Oil Refinery, Chemical & Petrochemical plant abstract at night.

The UK is facing a gas shortage — one that’s raising new questions about how important green energy sources such as solar photovoltaic, hydropower and wind could be for UK homeowners in the near future.

Earlier this month, the National Grid warned UK households that gas supplies were running so low that they may not be able to meet public demand within the week. The statement comes at a time when large parts of the UK are facing consistently low winter temperatures.

The squeeze on gas supplies is the largest in a decade, with Britain increasingly relying on gas from countries such as Russia to supply both residential and industrial customers. Other major suppliers of British gas include Qatar (29%) and Norway (more than 60%).

This month, another shipment of liquefied natural gas (LNG) will be delivered from Russia for the UK domestic market, sourced from the Yamal plant in Russia’s far north. From there, the gas will be transferred from Milford Haven and converted into the UK energy network.

Despite the warning, the government has noted that households will not experience any issues related to gas supply. Homeowners have also been informed that their home energy bills will not be affected as a result of the shortage.

However, the shortage of gas still has significant effects for the UK — effects that may just not be apparent on this month’s energy bill. One of these is that industrial users may face limitations to their ability to use normal amounts of energy, experts claim.

Consumer gas prices have surged as a result of the “Beast from the East” cold weather surge in the UK. Combined with storm Emma, the resulting temperatures are some of the worst in recent history, resulting in a significant surge in gas consumption.

Prior to 2004, the majority of gas consumed in the UK was produced domestically from supplies in the North Sea. However, production has declined significantly over the past decade and 60% of gas used for energy in Britain is currently imported from abroad.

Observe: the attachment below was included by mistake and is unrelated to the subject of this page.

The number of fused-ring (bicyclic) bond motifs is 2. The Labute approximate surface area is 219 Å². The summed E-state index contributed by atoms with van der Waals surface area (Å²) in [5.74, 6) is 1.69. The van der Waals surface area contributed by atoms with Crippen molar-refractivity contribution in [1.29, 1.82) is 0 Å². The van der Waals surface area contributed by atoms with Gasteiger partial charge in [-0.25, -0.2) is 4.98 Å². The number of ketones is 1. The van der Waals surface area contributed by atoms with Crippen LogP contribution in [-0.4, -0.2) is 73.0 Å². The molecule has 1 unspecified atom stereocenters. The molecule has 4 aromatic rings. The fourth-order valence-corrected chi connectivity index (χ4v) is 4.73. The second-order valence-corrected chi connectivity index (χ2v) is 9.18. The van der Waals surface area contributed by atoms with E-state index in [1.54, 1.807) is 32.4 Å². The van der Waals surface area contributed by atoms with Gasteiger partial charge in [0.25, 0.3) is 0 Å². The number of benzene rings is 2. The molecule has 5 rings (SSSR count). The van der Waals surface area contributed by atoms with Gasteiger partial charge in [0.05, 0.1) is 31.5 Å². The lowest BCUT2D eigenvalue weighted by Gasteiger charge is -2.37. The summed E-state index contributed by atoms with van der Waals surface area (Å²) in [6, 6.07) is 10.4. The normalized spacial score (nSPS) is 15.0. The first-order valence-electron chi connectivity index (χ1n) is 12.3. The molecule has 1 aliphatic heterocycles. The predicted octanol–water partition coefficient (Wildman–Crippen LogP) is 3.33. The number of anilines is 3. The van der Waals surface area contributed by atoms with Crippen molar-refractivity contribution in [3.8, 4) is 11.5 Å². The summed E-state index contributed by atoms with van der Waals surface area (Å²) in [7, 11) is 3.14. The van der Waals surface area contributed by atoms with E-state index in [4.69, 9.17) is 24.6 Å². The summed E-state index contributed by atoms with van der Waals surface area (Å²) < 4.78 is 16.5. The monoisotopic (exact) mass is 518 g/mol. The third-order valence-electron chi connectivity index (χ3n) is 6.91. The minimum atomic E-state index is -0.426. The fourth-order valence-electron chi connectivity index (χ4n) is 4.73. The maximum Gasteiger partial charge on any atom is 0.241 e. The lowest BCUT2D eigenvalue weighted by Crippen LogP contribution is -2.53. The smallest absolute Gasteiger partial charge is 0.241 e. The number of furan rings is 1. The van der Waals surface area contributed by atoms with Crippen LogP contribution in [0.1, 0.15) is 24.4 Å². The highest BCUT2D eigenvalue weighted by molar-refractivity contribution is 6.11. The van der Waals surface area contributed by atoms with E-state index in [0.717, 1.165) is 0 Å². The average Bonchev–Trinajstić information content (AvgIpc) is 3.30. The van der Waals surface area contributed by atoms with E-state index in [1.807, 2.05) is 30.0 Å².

According to the National Grid, this figure could increase to 93% over the next 15-20 years as the amount of gas produced domestically in the UK continues to fall.

The increased attention to natural gas consumption, which makes up for 40% of total electricity consumption in the UK, has caused many to start discussing renewable alternatives to the UK’s current dependence on gas.

While the UK’s gas-related situation isn’t critical in the short term, as foreign supplies are ample and weather conditions are temporary, advocates of renewable energy have stated that the cold snap should serve as a wake-up call for the use of renewable energy in Britain.

Obstacles to further progress towards renewables include the government’s decision to end the proposed zero-carbon homes policy in 2015, as well as a lack of ambitious, top-down policy on renewable energy, energy efficiency and green homes.

For now, the only option for UK households is to keep the heating temperature comfortable, put on an extra layer of clothing and hope that the “big freeze”, as it’s become known, comes to an end as swiftly as possible.

Elliot Preece